5 proven tips for securing a Small Business Administration loan

By Zions Bank | Posted - May 1st, 2017 @ 8:00am

Getting a loan for your business isn't always easy, especially when you're just trying to get things off the ground. The better prepared you are, the easier the process will be and the more likely it is that you'll get approved.

1. Build your personal and business credit scores

When you're just starting out and your business has no credit history, you may feel like you don't have a chance. But lenders may still be willing to still lend to you if your personal credit history is in good condition. If your personal credit is in bad shape, work to get back on track and rebuild your credit. Consider applying for a secured credit card or a credit builder loan. Also, be sure to check your credit report to see if there are any errors.

If your business has an established credit history, lenders may not take your personal credit score into consideration. It doesn't matter if it's excellent or poor. Make sure that the information on your business credit report is accurate and be sure that you work with creditors who report tradelines to the credit bureaus.

2. Know the lender's requirements

Not all lenders may be willing to lend to you. Most lenders have specific eligibility requirements that you need to meet for them to be willing to approve your loan. In most cases, your business needs to meet an annual revenue minimum. You'll also have a tough time getting approved if you've declared bankruptcy or have made late payments in the past.

Before you apply for a loan, chat with a loan officer to become acquainted with the lender's eligibility requirements and anything else that can give you a foot in the door.

3. Gather all your documents

When it comes to applying for a small business loan, information is power. The more documentation you bring with you when you meet with the loan officer, the sooner the lender will be able to see if you're a good fit. While not a comprehensive list, be sure to bring the following documents:

  • Income tax returns (both personal and business)
  • Financial statements for the business and future projections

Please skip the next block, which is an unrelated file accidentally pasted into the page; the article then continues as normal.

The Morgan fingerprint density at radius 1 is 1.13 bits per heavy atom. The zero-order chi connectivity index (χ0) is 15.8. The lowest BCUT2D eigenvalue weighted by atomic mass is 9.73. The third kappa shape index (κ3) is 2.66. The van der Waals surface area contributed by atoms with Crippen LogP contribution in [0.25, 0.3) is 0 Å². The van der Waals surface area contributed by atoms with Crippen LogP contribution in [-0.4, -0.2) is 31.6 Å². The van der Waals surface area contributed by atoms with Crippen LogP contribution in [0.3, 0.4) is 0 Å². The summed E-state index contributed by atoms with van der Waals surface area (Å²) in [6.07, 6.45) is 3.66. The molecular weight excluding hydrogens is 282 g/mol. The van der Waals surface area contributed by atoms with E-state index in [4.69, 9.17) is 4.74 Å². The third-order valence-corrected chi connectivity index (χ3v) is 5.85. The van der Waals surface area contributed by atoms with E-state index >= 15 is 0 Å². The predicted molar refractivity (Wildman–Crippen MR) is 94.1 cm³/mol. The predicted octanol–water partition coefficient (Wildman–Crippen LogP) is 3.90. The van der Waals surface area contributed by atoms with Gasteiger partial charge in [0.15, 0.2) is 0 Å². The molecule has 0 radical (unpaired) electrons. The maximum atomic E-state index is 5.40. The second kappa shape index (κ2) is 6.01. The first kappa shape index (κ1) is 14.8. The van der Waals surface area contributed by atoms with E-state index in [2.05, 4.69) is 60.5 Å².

• Personal and business bank statements
  • Your driver's license
  • Leases and licenses
  • Articles of incorporation
  • A resume to showcase your background and experience

The deeper a loan officer can dig into who you are and what your business is about, the easier time he or she will have to approve your loan.

4. Have a bulletproof business plan

Lenders have very clear goals in whether to lend money to businesses. They want to know as much as possible how you plan to use the money and the likelihood that they'll get a return on their investment.

Research tips for writing a strong business plan. Be as detailed and realistic as possible. Lenders can often sense if something is off. Providing a strong business plan will boost the lender's confidence in you and your business.

5. Put up collateral

A good way to put lenders at ease is to provide collateral to back the loan. This can be a piece of equipment, real estate or your inventory. That way, if you default on the loan, the lender can recoup some or all of its loss by taking control of the collateral and selling it off.

Some lenders don't allow collateral. Instead, they want a personal guarantee on the loan or may request to put a lien on the assets of the business. Don't agree to anything that you don't feel comfortable losing. If you can safely provide collateral, however, it will put the lender at ease.

The bottom line

The more you know about the process of small business lending and what keep lenders happy, the better your chances are at getting approved. Before your next funding request, be sure to brush up on these tips to make your business more attractive to lenders.

Zions Bank

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